The Yukon has both a rich historical heritage and valuable wilderness legacy, much of which has been preserved for future generations.
Kluane National Park and Reserve
A UNESCO World Heritage Site half the size of Switzerland, this wilderness area encompasses the largest non-polar icefields in the world, many of Canada’s highest mountains (including the highest – Mt Logan) and one of Canada’s Heritage Rivers, the Alsek.
Ivvavik National Park
The world Ivvavik means “a place for giving birth, a nursery” in the language of the Inuvialuit. The first Canadian national park to be created as a result of an aboriginal land claim agreement, Ivvavik protects part of the calving grounds of the Porcupine caribou herd. Situated in northern Yukon on the Beaufort Sea, the park only allows a few visitors each year.
Vuntut National Park
Vuntut is an unspoiled Arctic wilderness in northern Yukon with a First Nations history dating back millennia. This is true wilderness area with no facilities, services or access roads. Travel to the park is from the Yukon’s most northerly community, Old Crow.
Tombstone Territorial Park
With black granite mountains, sub-arctic tundra and abundant wildlife, Tombstone is one of the Yukon’s wilderness gems. Frequently referred to as the “Patagonia of the North” the park is easily accessed along the Dempster Highway north of Dawson City.
Klondike National Historic Sites of Canada
Strolling down the wooden boardwalks of Dawson City, through the town’s unique architectural gold rush legacy, it’s easy to lose a century and feel the ghosts of another era.
Fort Selkirk Historic Site
Archaeological evidence indicates this area has been in use for at least 8,000 years. In more recent times, around the mid-1800s, it was the site of a Hudson’s Bay Company trading post. Many of the buildings have been restored and it is jointly owned and managed by the Selkirk First Nation and Yukon Government.
Herschel Island-Qikiqtaruk Territorial Park
This small island lies 5km (3mi.) off the north coast of the Yukon in the Beaufort Sea. The island is home to unique arctic plants, animals and sea life, including the largest colony of Black Guillemots in the Western Arctic. The site has been used for thousands of years by the Inuvialuit who continue to use it for traditional activities. In the late 1800s a whaling station was built at Pauline Cove and hundreds of whalers and their families lived on the island until the collapse of the whaling industry in the early 1900s.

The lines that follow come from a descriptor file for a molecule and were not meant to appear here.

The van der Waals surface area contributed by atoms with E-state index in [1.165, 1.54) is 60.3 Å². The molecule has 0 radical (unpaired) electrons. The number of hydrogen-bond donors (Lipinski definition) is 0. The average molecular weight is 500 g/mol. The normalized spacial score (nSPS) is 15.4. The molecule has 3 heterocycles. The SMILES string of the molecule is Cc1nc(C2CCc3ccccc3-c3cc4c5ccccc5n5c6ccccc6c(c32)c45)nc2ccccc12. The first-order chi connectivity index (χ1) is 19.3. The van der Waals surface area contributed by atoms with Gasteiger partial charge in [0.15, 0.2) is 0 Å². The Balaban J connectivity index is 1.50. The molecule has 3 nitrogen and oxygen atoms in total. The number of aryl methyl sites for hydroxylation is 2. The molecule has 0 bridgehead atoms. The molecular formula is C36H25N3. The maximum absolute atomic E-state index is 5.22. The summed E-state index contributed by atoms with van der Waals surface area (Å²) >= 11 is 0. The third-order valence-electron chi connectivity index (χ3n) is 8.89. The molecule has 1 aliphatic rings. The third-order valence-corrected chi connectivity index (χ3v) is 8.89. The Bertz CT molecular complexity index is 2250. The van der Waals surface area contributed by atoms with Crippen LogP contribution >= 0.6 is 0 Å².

S.S. Klondike National Historic Site
Sternwheelers were an integral part of the Yukon’s modern history. During the first half of the twentieth century, in an age before roads, they plied the Yukon River between Whitehorse and Dawson City. The largest of them was the S.S. Klondike. She now sits on the banks of the Yukon River in Whitehorse and has been meticulously restored to her former splendour.
Dredge No. 4 National Historic Site of Canada
After gold was discovered in the Klondike, large dredges began to arrive in the area to increase production. Two thirds the size of a football field and 8 stories high, Dredge No. 4 was the largest wooden hull, bucket-line dredge in North America. It operated between 1913 and 1960.
Discovery Claim National Historic Site of Canada
The spot where it all began. The discovery of gold here on August 17, 1896 sparked one of the biggest gold rushes ever seen.
Chilkoot Trail National Historic Site of Canada
Every step along this trail is a step into history. It was along this mountainous pass that tens of thousands of people struck with gold lust went to seek their fortune in the gold fields of the Klondike. Although they are long gone, evidence of their passing is still apparent. At the end of the trail, the abandoned St Andrew’s Presbyterian Church stands in its silent vigil overlooking Bennett Lake, the last remaining witness to a former gold rush boom town.
Coal River Springs
This unique ecological reserve on the Coal River in southern Yukon features extensive limestone terraces which are the result of cool water springs. The annual temperature of the springs is 130C (550F). A rich diversity of life can be found here due to year-round flowing water. The park is only accessible by experienced whitewater paddlers or helicopter from Watson Lake.